SOLD: Deil Wood £45,000 Freehold
- West Mains Crofts, West Calder, West Lothian
- nearly 6 ¾ acres
- Southern Scotland and Northumberland
Ride stop entrance
Maturing mixed woodland
View towards Five Sisters
Native woodland plant
Approaching Deil Wood from the main access track, a gentle slope leads through a ride stop entrance to a level and hardened area suitable for vehicles and trailers or timber stacking. Its elevated position above the surrounding woodland allows glimpses through the woods and views out to the surrounding farmland and hills beyond.
Careful and considered planting with a varied but balanced mixture of well-chosen tree species, both conifer and broadleaf, this wood has a very pleasant feel; rare in a juvenile wood. Scots pine, larch and spruce, comfortably rub shoulders with native birch, alder, ash and willow. Understory species such as hawthorn and hazel will ensure that as the woodland develops, a well-balanced ecosystem will ensue. Although still in their youth, the trees have taken well, are growing well and are confidently expected to gain maturity.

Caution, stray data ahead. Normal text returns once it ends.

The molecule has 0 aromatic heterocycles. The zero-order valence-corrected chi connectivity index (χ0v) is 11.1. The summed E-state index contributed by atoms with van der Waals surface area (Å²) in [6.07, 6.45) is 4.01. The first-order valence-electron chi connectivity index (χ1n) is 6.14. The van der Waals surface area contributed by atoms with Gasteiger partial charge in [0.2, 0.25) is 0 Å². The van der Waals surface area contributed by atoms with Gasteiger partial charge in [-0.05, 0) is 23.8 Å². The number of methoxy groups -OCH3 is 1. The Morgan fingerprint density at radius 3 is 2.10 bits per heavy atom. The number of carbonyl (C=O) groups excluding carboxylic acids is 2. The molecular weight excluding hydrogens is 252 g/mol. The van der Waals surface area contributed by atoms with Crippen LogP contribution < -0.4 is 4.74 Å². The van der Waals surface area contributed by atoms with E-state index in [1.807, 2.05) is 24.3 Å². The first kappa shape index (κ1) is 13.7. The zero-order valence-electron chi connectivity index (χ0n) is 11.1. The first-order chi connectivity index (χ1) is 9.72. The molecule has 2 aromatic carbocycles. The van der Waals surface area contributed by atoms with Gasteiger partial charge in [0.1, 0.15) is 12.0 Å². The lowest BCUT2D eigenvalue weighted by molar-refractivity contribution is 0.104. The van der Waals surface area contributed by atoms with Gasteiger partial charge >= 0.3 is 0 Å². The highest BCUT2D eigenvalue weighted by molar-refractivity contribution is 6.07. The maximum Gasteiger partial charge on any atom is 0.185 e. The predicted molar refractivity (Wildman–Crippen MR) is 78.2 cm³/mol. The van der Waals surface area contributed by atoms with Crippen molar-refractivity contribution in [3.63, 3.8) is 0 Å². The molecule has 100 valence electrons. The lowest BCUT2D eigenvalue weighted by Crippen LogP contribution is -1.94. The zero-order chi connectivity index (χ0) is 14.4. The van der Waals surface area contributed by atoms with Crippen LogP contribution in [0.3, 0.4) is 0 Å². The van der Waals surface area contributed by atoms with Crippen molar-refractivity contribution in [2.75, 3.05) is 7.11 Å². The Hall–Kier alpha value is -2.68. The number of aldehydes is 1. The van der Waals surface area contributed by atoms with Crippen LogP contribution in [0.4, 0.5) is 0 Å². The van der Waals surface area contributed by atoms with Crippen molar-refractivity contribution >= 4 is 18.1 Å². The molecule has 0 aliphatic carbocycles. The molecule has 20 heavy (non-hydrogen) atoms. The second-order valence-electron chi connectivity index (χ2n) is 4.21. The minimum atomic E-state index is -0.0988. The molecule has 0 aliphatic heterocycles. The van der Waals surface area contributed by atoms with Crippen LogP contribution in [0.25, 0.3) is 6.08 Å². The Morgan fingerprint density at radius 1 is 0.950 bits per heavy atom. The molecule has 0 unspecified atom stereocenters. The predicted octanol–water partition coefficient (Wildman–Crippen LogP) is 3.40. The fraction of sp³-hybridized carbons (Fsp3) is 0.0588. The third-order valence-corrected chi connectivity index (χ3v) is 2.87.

As the initial planting was done on farm pasture, the variety of wood floor plants is not as high as an ancient woodland, but colonising flowers and plants are happily already moving in. Sheep sorrel and hairy bittercress are in evidence and a sympathetic hand could do much to supplement these early pioneers. Sensitive thinning and glade creation will allow more sunlight to reach the ground in sheltered areas, promoting further plant colonisers to take hold and increase diversity. The often derided rosebay willowherb has established a couple of stands. This is a vital food plant for the stunning elephant hawk moth and its giant caterpillar, the plant's vibrant flowers are a welcome sight in the wood. Thinnings will provide a handy supply of domestic firewood.